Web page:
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It did not take us long to find the whales this afternoon. Just north of Race Rocks Lighthouse we came across a very unusual sight: two, lone male Killer Whales. keeping each other company. It was the Transient Killer whales T11A and T77A.

Transient Killer Whales
Transient Killer Whales in front of Race Rocks. Photo by Captain Yves, image taken with zoom lens and heavily cropped

It is not very common for males to leave their mother’s in Killer Whale society and it is a phenomenon that scientists still can’t put their finger on why it happens. It was impressive to see these two giant marine mammals surfacing side by side. They were carrying out deep dives and travelling pretty quickly north.

Transient Killer Whales
Two giants surfacing side by side. Photo by Captain Yves, image taken with zoom lens and heavily cropped.

At one point they moved into the coastline and rounded Albert head. We thought they may initiate a hunt against the Harbour Seals lounging on the rocks and the Harbour Porpoise swimming by but they must have not been too hungry and continued towards Victoria.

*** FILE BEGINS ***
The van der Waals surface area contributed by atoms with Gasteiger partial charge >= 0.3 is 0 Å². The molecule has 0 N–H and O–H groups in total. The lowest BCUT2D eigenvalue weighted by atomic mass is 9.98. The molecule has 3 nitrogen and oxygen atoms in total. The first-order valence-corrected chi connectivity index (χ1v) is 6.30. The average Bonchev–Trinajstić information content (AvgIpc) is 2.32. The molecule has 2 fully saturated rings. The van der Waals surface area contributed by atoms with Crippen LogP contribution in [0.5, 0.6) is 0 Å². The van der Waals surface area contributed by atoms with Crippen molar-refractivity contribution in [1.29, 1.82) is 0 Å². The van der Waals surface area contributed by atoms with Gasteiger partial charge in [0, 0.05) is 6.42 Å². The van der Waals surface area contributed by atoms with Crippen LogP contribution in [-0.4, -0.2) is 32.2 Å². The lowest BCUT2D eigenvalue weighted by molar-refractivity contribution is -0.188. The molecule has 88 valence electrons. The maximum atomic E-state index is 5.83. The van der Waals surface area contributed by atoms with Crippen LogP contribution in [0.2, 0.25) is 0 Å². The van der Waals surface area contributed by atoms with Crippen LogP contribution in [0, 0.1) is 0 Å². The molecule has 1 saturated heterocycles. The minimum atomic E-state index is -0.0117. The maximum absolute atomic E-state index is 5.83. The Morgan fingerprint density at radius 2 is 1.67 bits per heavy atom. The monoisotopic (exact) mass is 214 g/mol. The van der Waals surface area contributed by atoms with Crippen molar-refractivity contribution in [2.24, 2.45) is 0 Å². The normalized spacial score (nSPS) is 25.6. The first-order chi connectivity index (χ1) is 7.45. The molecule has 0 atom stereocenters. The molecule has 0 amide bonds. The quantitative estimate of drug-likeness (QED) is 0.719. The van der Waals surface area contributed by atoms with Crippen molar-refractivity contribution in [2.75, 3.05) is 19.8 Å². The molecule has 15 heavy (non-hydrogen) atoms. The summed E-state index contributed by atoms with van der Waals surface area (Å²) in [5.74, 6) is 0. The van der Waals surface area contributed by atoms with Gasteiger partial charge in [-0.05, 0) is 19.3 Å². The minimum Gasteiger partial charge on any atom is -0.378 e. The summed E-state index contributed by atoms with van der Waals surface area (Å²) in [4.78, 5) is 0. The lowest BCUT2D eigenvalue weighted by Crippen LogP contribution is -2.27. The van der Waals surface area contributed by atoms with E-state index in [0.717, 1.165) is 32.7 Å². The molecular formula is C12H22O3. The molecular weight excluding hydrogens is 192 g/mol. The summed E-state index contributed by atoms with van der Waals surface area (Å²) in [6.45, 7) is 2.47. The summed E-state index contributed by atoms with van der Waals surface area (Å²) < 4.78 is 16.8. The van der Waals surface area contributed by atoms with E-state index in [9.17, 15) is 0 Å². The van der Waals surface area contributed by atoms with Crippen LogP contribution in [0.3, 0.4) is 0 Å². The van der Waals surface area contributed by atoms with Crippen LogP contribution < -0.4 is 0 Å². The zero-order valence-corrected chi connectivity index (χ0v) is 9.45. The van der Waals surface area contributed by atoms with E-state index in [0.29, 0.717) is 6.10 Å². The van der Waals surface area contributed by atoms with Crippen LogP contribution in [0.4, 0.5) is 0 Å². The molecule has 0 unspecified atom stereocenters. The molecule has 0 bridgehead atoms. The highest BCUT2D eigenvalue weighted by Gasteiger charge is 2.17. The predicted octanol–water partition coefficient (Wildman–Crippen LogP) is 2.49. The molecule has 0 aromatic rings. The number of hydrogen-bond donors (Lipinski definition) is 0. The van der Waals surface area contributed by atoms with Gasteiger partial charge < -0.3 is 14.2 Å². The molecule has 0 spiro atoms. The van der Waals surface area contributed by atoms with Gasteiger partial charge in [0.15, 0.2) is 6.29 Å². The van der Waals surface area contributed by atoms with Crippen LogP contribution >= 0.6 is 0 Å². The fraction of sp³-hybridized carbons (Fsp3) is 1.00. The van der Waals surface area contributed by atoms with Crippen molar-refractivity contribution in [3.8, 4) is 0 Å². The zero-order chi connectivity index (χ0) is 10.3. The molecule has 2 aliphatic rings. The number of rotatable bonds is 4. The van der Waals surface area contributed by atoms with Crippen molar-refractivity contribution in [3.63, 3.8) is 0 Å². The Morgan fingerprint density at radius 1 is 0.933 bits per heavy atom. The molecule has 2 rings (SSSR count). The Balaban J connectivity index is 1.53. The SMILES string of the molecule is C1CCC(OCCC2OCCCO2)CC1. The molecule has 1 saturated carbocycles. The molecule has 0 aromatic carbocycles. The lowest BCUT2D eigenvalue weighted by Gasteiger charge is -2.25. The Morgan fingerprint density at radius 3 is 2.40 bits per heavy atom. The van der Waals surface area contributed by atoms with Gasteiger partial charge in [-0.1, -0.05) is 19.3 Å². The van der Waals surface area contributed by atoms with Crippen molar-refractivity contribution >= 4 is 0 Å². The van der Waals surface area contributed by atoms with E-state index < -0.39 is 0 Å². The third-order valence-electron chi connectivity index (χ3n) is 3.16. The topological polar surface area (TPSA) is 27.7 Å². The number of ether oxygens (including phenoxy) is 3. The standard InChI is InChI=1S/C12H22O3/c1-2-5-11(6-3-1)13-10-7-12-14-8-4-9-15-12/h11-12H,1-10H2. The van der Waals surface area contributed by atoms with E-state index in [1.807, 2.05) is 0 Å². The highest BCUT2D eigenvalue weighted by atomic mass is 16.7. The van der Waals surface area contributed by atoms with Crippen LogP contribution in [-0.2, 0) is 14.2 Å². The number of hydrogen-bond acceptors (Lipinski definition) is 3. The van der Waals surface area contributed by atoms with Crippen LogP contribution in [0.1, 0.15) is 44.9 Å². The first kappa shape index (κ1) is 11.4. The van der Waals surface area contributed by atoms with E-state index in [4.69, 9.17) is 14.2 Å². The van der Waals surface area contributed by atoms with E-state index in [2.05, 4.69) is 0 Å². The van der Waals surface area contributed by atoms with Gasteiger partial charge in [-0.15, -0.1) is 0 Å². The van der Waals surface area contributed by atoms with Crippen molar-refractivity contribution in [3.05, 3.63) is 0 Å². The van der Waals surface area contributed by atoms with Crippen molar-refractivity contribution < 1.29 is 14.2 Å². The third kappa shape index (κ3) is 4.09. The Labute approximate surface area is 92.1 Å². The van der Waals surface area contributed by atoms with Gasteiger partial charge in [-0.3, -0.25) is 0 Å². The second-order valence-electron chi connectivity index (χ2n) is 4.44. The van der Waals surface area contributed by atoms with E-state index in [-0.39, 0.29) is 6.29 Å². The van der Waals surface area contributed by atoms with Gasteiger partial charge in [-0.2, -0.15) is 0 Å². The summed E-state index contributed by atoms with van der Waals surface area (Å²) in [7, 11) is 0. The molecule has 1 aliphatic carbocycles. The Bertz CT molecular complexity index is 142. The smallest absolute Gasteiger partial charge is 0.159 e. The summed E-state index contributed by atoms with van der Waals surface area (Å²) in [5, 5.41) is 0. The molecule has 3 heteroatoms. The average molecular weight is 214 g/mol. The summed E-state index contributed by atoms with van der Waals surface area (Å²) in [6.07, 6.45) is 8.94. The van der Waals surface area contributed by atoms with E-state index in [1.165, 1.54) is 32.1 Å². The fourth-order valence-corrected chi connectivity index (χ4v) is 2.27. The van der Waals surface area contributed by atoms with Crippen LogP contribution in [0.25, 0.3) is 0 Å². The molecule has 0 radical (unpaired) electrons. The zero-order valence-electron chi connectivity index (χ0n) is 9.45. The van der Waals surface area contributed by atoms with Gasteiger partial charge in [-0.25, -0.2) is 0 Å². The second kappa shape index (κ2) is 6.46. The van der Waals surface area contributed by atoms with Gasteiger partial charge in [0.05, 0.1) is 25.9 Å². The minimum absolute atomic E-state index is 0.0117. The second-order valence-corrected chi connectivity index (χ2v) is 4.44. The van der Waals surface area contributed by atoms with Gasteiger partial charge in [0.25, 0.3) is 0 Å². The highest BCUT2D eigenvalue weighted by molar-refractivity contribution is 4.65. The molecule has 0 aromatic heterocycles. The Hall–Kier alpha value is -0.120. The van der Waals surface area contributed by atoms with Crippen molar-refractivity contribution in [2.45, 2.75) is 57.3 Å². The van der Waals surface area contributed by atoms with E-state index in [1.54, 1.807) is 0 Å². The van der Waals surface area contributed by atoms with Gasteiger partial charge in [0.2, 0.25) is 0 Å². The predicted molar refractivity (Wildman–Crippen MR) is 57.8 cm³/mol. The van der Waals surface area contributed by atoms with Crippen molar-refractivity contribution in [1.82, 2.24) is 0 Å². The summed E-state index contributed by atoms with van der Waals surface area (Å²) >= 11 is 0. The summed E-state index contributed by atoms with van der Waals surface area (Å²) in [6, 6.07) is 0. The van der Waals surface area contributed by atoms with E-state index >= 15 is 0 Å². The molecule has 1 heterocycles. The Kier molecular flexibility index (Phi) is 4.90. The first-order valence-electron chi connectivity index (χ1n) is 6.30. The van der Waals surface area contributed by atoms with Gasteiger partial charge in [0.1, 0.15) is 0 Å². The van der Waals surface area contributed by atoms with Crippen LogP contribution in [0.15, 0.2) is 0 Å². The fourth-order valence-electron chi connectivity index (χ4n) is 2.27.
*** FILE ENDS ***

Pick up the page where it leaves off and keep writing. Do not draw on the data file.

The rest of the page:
Transient Killer Whale
Transient Killer Whale. Photo by Captain Yves, image taken with zoom lens and heavily cropped.

We were not quite ready to head for home yet so we turned to the south and stopped in at Race Rocks Ecological Reserve. We were treated to barking California Sea Lions, fighting Steller Sea Lions and resting Harbour Seals.

Steller Sea Lions
Steller Sea Lions having a party? Photo by Captain Yves, image taken with zoom lens and heavily cropped

Certainly a memorable afternoon for all on-board!

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